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Tuesday
Mar062012

Wrestling with Garth Post #3: Angry and Cheated?

“I have never understood why functional/workshop/traditional potters are always so angry, always so cheated by their culture.”  --Garth Clark

 

This accusation seems a little unfair to me.  I have gotten to know hundreds of functional potters over the years, and they don’t really seem any angrier than other groups of people.  And as to being cheated, most of us knew it would be a difficult ride when we decided to follow the potting muse.  Some of us have had to find other ways to make ends meet, but I think this is true for any group of people working in a creative vein (think of all the musicians and actors and dancers who wait tables and tend bar to continue pursuing the dream of an artistic life).

 

Is Anger Bad?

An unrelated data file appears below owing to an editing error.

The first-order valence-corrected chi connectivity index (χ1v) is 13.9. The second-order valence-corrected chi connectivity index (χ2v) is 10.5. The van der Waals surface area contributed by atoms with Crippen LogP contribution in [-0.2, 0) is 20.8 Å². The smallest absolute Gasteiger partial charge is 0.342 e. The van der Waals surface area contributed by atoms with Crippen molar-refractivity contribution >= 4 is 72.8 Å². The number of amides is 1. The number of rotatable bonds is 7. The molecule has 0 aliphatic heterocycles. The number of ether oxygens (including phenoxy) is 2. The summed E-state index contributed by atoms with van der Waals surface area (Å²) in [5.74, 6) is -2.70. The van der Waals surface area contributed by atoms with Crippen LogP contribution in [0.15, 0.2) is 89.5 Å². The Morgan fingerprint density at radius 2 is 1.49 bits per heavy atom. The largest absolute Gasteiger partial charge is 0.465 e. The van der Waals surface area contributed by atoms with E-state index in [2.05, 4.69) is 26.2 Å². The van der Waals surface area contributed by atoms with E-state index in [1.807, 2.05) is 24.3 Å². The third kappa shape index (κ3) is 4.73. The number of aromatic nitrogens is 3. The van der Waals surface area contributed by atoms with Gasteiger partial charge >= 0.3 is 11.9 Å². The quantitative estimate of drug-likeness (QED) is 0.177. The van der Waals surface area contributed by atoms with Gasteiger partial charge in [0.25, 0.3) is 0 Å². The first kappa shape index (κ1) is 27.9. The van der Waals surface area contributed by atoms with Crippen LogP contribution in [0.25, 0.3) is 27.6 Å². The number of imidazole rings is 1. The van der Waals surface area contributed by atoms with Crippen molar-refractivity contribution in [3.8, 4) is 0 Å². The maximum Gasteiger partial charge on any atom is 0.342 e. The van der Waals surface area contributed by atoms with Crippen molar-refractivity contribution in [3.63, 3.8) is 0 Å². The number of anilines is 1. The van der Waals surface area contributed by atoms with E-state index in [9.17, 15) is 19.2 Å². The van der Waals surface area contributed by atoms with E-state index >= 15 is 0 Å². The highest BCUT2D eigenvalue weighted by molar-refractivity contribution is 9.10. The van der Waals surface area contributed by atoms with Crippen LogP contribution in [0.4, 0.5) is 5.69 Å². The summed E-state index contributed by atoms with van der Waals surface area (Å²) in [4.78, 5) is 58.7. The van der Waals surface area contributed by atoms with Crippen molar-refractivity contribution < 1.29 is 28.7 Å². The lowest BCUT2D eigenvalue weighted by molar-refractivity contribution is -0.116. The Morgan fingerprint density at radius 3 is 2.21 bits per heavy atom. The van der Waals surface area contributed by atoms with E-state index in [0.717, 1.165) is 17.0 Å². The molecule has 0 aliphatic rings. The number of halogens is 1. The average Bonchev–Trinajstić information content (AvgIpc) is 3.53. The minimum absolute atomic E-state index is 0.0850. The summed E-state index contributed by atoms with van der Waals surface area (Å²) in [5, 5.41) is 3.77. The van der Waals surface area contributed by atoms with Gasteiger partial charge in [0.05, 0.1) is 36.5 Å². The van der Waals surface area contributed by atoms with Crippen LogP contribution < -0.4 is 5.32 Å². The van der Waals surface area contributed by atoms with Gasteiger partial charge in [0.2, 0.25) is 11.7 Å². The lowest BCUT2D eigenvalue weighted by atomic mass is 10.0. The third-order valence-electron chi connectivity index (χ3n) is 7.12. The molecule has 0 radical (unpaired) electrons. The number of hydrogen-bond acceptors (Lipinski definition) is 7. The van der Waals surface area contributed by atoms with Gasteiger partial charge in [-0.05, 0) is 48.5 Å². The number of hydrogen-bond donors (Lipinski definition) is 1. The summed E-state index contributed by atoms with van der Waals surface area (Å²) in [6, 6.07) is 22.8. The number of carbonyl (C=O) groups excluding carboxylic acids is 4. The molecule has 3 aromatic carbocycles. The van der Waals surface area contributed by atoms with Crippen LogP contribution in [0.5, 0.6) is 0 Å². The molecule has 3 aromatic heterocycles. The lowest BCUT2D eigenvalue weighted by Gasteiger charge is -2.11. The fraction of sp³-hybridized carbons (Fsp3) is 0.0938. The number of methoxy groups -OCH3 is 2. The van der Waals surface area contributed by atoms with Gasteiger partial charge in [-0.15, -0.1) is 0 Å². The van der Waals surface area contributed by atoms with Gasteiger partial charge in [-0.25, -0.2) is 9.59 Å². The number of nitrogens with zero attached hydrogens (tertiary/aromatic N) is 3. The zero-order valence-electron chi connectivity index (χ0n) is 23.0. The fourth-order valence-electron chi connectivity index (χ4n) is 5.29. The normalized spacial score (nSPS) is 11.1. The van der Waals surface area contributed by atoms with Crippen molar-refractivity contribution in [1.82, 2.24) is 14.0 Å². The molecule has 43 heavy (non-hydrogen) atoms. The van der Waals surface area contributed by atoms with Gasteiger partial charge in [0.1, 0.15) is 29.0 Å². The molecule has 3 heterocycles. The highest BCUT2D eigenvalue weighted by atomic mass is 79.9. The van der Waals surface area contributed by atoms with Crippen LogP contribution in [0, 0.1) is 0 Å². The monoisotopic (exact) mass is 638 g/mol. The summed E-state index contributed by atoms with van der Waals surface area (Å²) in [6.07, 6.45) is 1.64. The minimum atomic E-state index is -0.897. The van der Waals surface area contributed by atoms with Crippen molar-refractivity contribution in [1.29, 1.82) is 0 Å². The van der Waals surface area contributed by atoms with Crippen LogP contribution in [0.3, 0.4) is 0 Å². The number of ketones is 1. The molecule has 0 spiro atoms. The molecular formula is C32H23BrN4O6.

Lets ask a few fundamental questions before we get any further.  Have you ever enjoyed the company of a Dr. Jeckyl who didn’t occasionally strip down to his Hyde?  I think anger is a fundamental emotional quality that lurks in the personalities of all people.  It is a gauge of a person’s passion and conviction.  What is anger but an ability to feel outrage when boundaries are crossed and injustices are served.   To become angry is to acknowledge that there are principles worth fighting for.  Yes we have all met individuals who seem to have cut themselves off completely from their anger, who deny that they are even capable of such a base emotion, but these people tend to bore me, deluding themselves with lofty intellectual superiority complexes or half-baked spiritual depth which masks a denial of life’s pain (this is not the same as a mature person who has wrestled with pain and come to a spiritual epiphany which has resulted in an inner strength and calm).  Let me be clear that I am not advocating for living a life devoted to anger.  Rather I think anger can be used judiciously in arguments, and should be kept in check by the intellect.  When harnessed correctly, anger can translate into a motivating force in a person’s life or cleverly redirected into an intellectually delightful sense of humor.